K's Garden

Building a large garden on a budget

Pleached Lime Hedge Friday 12 December 2008


  • Page 1 Site is prepared and planted in Autumn 2008 (this page)
  • Poplars removed 2009
  • Pleached hedge extended – Aug 2014 (link)
  • Henchman Hi-Step Platform for Training and Pruning of Tall Plants (link)
  • Before/After Photo Gallery

Either side of the short drive to our house are half a dozen Lombardy Poplars. They have been there 45 years or so, and are 60′ tall – maybe more. They aren’t in keeping with a rural property, but the land around here is pretty flat, and I’m sure when the house was first built they did a good job of getting the wind to go up-and-over, rather than straight-through!

They represent a risk, being close to the house, and we’ve decided to replace them. On the side nearest the garden we are going to plant a pleached hedge of limes.

Poplars from the Roof

Poplars from the Roof

I’ve read what I can find to learn how to make a Pleached hedge, and come up rather blank.

Its clear that I should train the branches horizontally between the trees, and where they meet they will fuse.  But I can’t find anything about how to train and grow the “width” of the hedge; I don’t just want a 2-dimensional hedge!

In February 2009 I had a few minutes to kill in London and wandering through Hyde Park I had a look at a Pleached Hedge there.  With no leaves on it looked dreadful, so definitely a method to avoid. It looked like the trees used were established standards – i.e. the branches had an open style, and were not trained horizontally from the trunk. This meant that they had to be trained into a wall-face a couple of feet out from the stem, and the net effect was of a bundle of a dozen, or so, branches all tied together along each training cane.  Hard to describe, but I took some pictures which hopefully tell the story better.

Pleached Trees in Hyde Park

Pleached Trees in Hyde Park

Note the large number of branches tied in to each horizontal cane (running along the length of the hedge, not across the width)

Pleached Trees in Hyde Park

Pleached Trees in Hyde Park

From a distance the bulk of these branches looked very off putting – nothing subtle about it AT ALL!

Tree on Pleaching Frame

Tree on Pleaching Frame

This is what I have found on my travels – trained in two dimensions from the trunk.  I assume once it has pleached to its neighbours then it can be allowed to grow outwards and form a face.

The Site

Site of Pleached Hedge

Site of Pleached Hedge

Row of Lombardy Poplars to left of fence, and new Pleached Hedge will be to the right of the fence – so that it has enough room to grow towards the drive, and also we can mow a decent width of grass strip along the edge of the drive.

In early November 2008 I hired a JCB to clear out, and replant, a Leylandii hedge at the front of the house and took the opportunity to dig some planting holes for the Limes – 11 in all.

Planting Holes

Planting Holes

I suppose there are three ways to start a pleached hedge

  • Small plants, grow them to standards, then start training
  • Flat-head standards
  • Trained plants

Trained plants get you a flying start, but cost about £200 each. Small plants are going to take too long. So that leaves Flat Head standards.  These are normal 6/8 Std from which any side shoots coming out of the trunk at the wrong angle have been cut – so the head is basically in 2-dimensions, i.e. “flat”.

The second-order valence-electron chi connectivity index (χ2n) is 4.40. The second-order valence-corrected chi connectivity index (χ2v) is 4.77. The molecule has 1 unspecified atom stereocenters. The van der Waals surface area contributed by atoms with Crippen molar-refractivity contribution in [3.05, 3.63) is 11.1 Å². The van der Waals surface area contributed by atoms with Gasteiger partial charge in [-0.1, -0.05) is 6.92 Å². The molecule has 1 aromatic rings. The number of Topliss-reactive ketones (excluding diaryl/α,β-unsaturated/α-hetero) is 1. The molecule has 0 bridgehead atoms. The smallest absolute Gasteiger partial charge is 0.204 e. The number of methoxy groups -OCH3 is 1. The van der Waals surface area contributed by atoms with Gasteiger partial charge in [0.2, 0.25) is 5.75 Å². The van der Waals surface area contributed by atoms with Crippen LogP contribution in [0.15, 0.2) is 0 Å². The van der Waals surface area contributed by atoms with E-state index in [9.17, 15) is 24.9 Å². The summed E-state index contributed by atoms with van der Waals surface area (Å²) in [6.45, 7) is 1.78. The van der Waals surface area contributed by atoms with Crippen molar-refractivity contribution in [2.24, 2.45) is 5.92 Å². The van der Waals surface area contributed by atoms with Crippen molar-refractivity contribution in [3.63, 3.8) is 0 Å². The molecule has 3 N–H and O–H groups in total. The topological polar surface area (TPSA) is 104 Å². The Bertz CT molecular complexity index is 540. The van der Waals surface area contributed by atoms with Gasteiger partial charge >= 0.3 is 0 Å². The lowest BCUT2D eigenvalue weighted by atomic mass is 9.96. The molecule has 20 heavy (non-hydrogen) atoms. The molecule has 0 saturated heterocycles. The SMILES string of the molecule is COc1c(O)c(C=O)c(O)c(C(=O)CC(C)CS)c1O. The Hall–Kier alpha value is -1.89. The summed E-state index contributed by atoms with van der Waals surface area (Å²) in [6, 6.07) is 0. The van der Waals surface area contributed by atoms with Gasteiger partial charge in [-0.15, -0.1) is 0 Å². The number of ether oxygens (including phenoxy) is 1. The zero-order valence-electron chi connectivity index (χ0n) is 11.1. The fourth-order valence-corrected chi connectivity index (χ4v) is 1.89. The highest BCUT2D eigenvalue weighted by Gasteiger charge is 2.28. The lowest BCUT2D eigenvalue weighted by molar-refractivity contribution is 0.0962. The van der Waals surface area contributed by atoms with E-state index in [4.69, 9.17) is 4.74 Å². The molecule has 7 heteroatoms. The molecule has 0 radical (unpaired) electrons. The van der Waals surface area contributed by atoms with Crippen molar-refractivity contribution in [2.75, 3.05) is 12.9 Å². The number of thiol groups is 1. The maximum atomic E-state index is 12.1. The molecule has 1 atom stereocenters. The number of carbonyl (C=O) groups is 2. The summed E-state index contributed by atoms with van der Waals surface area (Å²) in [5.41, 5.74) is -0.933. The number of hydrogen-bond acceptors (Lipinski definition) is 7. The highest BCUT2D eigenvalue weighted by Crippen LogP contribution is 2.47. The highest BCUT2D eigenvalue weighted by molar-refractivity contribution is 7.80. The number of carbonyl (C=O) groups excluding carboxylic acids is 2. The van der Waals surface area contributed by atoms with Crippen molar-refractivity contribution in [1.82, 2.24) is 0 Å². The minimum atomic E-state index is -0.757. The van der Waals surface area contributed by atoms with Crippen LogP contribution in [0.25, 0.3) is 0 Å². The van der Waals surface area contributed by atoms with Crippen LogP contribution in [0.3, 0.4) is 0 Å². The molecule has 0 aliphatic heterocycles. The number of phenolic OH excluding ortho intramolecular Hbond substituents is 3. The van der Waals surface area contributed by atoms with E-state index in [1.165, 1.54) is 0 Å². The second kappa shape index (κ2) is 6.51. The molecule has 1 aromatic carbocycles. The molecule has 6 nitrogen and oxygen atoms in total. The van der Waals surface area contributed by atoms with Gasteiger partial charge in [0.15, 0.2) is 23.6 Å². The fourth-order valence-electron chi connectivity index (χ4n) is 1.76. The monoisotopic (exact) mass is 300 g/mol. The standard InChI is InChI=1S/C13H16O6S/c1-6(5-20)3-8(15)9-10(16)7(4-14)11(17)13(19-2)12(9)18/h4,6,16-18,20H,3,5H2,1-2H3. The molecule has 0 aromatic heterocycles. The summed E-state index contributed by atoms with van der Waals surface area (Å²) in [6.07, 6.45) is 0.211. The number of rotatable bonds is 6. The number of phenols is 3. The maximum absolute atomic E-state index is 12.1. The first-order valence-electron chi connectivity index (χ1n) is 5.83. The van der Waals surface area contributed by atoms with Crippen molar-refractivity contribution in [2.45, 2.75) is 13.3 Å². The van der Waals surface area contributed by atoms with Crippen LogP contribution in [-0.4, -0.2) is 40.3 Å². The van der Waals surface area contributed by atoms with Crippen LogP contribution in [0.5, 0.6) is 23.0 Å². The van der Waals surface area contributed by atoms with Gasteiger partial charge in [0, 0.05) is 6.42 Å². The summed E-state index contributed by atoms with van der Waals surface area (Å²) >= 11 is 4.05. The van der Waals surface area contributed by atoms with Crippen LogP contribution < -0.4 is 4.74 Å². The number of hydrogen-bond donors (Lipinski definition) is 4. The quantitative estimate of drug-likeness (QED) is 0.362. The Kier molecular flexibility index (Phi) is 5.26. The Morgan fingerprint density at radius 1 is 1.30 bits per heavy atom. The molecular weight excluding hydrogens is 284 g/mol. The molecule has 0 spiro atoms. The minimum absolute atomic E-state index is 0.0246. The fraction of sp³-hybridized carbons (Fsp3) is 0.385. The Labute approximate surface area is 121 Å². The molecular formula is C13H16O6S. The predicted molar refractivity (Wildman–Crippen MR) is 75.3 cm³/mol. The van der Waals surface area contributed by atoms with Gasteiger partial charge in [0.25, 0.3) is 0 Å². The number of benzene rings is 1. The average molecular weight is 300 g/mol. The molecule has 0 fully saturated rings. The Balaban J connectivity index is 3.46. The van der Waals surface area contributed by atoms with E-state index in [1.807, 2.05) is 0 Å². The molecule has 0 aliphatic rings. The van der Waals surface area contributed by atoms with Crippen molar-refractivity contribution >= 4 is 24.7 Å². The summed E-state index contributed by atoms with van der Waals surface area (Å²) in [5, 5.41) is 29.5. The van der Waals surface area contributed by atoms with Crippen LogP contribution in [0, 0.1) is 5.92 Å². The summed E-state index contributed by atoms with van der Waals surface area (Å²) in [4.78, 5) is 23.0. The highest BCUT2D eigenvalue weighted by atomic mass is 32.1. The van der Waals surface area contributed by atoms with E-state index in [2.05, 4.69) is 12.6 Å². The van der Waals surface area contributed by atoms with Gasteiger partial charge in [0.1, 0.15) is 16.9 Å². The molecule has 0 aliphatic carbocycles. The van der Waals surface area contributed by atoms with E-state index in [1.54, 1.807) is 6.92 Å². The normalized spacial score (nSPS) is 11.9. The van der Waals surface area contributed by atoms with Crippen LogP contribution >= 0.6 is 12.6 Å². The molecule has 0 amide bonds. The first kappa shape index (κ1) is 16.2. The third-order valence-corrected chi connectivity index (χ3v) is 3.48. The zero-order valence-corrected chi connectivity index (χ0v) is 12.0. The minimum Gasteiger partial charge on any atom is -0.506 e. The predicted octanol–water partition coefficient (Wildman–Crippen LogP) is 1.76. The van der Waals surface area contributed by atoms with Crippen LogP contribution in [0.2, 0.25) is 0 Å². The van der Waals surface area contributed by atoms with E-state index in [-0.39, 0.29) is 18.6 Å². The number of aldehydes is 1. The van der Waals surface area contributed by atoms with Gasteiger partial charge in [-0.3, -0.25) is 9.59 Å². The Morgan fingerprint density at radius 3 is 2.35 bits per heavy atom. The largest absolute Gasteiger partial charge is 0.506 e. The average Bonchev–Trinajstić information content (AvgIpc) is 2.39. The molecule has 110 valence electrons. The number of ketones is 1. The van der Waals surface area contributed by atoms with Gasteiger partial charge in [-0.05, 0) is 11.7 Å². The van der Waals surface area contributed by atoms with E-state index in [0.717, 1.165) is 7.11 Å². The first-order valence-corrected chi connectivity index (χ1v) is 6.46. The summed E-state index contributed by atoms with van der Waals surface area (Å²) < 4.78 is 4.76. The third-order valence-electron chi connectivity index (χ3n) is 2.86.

I bought plants from Ashridge Trees at a cost of about £30 each.

12 December 2008

Planted the Limes; we put some well rotted grass clippings in the bottom, with some bone meal, and about 3′ of 2″ perforated draining pipe (bent into a right-angle at one end to come to the surface) which will help with irrigation for the next few Summers; a 3′ length of 2″ pipe will hold about 2 litres, and of course some will seep out during filling, so I reckon that will be enough, applied twice a week.

Pleached Limes Planting

Pleached Limes Planting

As is the way of things, the tree surgeons arrived in mid January 2009 to remove the Poplars.  That makes their job a bit harder avoiding the Limes which are already planted. It was a beautiful frosty morning and the poplars were looking their best, which was all rather sad.

We felled the Lombardy Poplars on one side of the drive.  They are tall, and don’t appear to have long to live, and in any case are an eyesore and are not indigenous.  Although the Limes we have planted in their place are indigenous, I can’t really claim that Pleaching them is going to be!!

The Poplars look rather nice with the frost

The Poplars look rather nice with the frost

Typical! On the day they die they look better than they have ever done.

50 feet up a poplar with a running chainsaw tied to your belt ...

50 feet up a poplar with a running chainsaw tied to your belt …

The top roped and ready to pull

The top roped and ready to pull

Poplar Felling - Rather him than me!

Trust in the rope and pullers – Rather him than me!

Poplars felled

A handy pile of fire wood, but Poplar starts out soaking wet, and when it dries it turns to dust, so I will need to catch it, and burn it, on the day when it changes from Wet to Dust …

I have ties some canes between each tree to train the horizontal branches to.  Actually, my canes are 2M long, and the trees are 2M apart, so I have put a 2M cane between each tree, and a 1M cane centred on each tree to join the 2M canes together.  This makes the 2M canes more rigid (before the tips were being dragged up by the strength of the tree branches they were tied to, so they looked like a Rope draped between the trees; now I find that I can pull the shorter canes down (tying them to a longer branch on the tree, and the effect seems good.  Plenty more to do yet though!

Pleached Lime - training started

Pleached Lime – training started

I need to get the stems absolutely vertical though, otherwise they will look terrible in years to come.

17 March 2009

Aerial view - Polars removed, Training of Limes started

Aerial view – Polars removed, Training of Limes started